06
Jun
13

Shoulda, Woulda, Kudo

Thanks to me (maybe) Japan may have discovered a player capable of filling the troublesome No.9 spot…

週刊サッカーマガジン2013年6月4日

I first had my suspicions a while back when Hiromi Hara seemed to be trailing me around the country. There was a spell when the JFA’s Technical Director was at every game I attended, and until I spotted him at Thespakusatsu v. Gainare Tottori I’d just assumed it was coincidence.

His appearance in Gunma, however, alerted me to the fact that he must be on my trail (why else would he be at Thespa-Tottori?) and I realized that as an intrepid foreign journalist covering the J.League my insights in this magazine and on twitter (@seankyaroru, for anyone not yet following) were obviously being picked up on in JFA House.

After initially playing it cool I decided to test the waters a couple of weeks ago during the Kashiwa Reysol-Cerezo Osaka game. While all around were (quite rightly) demanding Yoichiro Kakitani be drafted into the full national team I tweeted that Alberto Zaccheroni could do worse than calling Reysol striker Masato Kudo up for the games against Bulgaria and Australia.

And lo-and-behold, the 23-year-old was given just that chance.

Seeing as I was ahead of the curve I was able to get Kudo’s thoughts on his national team chances in the mixed zone after that game, and although he admitted to not having really thought about it too much he did seem confident he could compete in the international game.

Masato Kudo, National Stadium, 26th May, 2013

“I don’t really have any image with regards to the national team as I haven’t been called up even once yet,” he said. “If I were to get the opportunity to represent Japan though of course I would be honoured.

“I always try to think positively. I have confidence that I can achieve good results at that level. Now I have that confidence and that has enabled me to produce good results in the J.League.”

His club coach, Nelsinho, was also full of praise when I asked if he thought his No.9 could be as effective for the national team.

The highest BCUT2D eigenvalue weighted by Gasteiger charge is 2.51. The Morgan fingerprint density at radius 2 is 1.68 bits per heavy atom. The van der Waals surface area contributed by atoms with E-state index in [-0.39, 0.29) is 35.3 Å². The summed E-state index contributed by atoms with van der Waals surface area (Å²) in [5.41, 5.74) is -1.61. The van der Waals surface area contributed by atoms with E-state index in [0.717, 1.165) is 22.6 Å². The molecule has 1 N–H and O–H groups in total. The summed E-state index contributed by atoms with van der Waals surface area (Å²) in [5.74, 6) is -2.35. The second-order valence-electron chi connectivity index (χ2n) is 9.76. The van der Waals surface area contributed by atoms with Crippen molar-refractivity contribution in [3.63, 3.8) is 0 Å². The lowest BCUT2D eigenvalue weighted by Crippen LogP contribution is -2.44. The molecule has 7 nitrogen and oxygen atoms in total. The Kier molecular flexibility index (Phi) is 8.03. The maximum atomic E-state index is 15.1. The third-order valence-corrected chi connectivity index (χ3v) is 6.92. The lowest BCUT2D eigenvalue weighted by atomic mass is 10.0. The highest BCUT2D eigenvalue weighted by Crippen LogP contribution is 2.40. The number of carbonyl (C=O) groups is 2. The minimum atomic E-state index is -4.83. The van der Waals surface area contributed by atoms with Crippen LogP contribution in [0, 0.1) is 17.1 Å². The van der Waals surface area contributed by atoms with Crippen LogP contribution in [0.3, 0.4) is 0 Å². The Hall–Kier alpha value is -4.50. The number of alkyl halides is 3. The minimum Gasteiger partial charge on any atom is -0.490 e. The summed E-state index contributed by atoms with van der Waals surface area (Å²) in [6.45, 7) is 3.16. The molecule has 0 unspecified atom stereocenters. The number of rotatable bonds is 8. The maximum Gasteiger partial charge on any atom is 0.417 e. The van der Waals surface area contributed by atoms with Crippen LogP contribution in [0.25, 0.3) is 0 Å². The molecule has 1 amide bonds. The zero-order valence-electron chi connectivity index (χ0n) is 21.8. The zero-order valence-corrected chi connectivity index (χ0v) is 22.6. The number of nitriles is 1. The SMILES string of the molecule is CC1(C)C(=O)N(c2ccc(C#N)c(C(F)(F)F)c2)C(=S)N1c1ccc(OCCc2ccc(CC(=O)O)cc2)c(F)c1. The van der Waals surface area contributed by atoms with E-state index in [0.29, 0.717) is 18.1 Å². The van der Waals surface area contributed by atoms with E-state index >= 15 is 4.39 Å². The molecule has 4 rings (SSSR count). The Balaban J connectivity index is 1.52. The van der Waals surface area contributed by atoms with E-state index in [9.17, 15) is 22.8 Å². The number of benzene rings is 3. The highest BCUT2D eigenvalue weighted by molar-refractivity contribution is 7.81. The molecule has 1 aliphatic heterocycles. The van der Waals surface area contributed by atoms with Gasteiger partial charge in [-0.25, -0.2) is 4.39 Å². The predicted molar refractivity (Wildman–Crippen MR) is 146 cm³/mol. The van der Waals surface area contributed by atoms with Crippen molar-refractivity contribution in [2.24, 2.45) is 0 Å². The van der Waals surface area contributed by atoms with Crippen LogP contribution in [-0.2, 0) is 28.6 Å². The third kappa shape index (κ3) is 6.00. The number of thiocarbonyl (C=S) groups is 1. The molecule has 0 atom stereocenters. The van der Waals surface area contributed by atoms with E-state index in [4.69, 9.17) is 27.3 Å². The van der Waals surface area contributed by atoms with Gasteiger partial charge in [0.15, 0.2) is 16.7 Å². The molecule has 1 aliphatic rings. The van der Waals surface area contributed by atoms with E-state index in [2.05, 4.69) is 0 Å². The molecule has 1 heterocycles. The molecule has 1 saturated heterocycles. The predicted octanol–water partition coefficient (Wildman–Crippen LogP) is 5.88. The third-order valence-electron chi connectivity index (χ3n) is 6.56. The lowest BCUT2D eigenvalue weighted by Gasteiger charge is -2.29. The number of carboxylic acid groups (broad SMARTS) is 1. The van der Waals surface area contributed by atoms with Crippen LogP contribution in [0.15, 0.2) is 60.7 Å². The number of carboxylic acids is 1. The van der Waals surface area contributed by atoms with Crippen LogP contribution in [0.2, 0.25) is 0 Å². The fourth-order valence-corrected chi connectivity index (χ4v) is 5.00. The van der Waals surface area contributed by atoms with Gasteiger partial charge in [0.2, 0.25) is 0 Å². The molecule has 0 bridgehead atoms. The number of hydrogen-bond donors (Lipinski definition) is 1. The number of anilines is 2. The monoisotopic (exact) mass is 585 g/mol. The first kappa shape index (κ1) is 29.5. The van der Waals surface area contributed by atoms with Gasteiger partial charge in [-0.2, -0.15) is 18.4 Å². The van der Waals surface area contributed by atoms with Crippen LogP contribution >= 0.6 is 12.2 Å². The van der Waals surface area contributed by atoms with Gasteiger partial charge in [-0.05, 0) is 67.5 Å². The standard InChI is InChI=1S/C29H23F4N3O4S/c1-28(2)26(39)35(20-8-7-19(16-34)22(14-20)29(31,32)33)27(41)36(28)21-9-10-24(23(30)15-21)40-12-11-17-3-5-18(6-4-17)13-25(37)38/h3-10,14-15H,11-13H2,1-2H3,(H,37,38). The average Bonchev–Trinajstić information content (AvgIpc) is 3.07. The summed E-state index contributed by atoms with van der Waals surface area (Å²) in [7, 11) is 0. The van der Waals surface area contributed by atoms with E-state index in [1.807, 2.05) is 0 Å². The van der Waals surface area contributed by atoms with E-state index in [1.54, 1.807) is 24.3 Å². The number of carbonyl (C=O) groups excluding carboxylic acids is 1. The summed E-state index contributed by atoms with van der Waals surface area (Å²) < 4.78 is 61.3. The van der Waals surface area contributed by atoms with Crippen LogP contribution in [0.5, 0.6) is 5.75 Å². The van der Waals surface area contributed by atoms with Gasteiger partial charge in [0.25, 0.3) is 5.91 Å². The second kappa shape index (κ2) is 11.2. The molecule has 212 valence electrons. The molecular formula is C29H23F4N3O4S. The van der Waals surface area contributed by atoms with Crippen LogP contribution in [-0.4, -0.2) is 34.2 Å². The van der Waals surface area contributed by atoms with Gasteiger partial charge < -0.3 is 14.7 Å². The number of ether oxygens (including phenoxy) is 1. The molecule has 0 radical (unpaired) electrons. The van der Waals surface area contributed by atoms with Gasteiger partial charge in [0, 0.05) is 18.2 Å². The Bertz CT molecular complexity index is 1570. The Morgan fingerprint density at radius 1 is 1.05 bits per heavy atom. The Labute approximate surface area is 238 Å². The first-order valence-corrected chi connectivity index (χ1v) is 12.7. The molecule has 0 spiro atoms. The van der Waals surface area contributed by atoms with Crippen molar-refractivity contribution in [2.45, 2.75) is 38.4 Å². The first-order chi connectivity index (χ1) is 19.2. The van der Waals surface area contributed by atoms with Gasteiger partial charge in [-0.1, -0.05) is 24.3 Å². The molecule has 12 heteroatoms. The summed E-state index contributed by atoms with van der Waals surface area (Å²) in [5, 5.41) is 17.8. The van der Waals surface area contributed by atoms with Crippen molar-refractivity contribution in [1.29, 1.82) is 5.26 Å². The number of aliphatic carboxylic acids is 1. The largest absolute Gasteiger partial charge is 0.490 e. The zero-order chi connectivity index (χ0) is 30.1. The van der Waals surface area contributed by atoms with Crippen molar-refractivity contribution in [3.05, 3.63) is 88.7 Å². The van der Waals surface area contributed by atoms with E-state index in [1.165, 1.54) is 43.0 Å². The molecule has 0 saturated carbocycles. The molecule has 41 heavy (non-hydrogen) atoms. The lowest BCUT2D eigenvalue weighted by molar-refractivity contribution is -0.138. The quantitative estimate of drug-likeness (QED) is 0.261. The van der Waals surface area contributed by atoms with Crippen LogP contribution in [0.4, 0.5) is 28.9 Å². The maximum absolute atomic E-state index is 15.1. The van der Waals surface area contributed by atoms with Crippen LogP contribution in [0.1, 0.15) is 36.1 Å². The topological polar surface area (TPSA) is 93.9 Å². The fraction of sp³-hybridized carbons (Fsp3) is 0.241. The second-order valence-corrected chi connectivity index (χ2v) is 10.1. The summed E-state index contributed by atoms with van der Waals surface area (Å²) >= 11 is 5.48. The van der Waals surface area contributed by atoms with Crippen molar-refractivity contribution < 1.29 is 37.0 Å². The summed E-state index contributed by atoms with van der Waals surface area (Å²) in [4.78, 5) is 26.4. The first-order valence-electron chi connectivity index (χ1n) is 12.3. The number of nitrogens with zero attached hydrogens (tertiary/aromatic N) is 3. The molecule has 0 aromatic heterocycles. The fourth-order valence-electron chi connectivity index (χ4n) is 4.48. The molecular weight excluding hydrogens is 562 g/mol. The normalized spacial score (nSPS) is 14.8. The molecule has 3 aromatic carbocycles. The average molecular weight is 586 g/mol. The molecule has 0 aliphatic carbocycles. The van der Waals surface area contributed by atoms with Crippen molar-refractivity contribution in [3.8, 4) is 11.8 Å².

“This year Kudo has changed – in a good way,” he began. “He’s been scoring goals in important games, he’s been leading from the front, and his hold-up play has really improved. Not only with regards to his goalscoring efforts but aspects that aren’t immediately apparent to the naked eye have also been contributing to the team. His technical level has been really eye-opening.”

Once the wheels had been set in motion Zac’s eyes were opened as well and he included Kudo in his 26-man squad a week later, along with Keigo Higashi (not one of my tips – Hara-san must have other advisors, too).

“I’ve said it many times already but I have a particular interest in young players who show improvement and also players who demonstrate to me that they are growing,” Zaccheroni explained.

"Masato Kudo, Congratulations on your call-up for Japan". National Stadium, 26th May, 2013

“At the same time, I’ve also said that being called into the national team once doesn’t make you good enough to be a regular at international level. Players must continue to show improvement.

“[Kudo and Higashi] are not an exception to that. Until now these kind of players have been called up and not all of them have shown improvement. In terms of these two players, they are the ones who have shown improvement between when I was appointed as manager three years ago and now.

“Both of them are utility players who can play in several positions. I should also pay special mention to the fact that both of them are powerful and demonstrate their ability by aiming straight for the goal.”

That is certainly true of Kudo, and as Nelsinho suggested the striker has really come on in recent seasons. He has benefited especially by gaining vital experience in the ACL – which must have been part of Zaccheroni’s thinking – coping very well with the rough-and-tumble of that competition, not only shrugging off over-enthusiastic challenges on and off the ball but also scoring regularly to help his side to the quarter-finals unbeaten.

Of course the next step is the biggest to take but with nobody having made the Samurai Blue centre-forward role their own yet I see no reason why Kudo shouldn’t be given the chance to stake a claim with Brazil edging ever closer.

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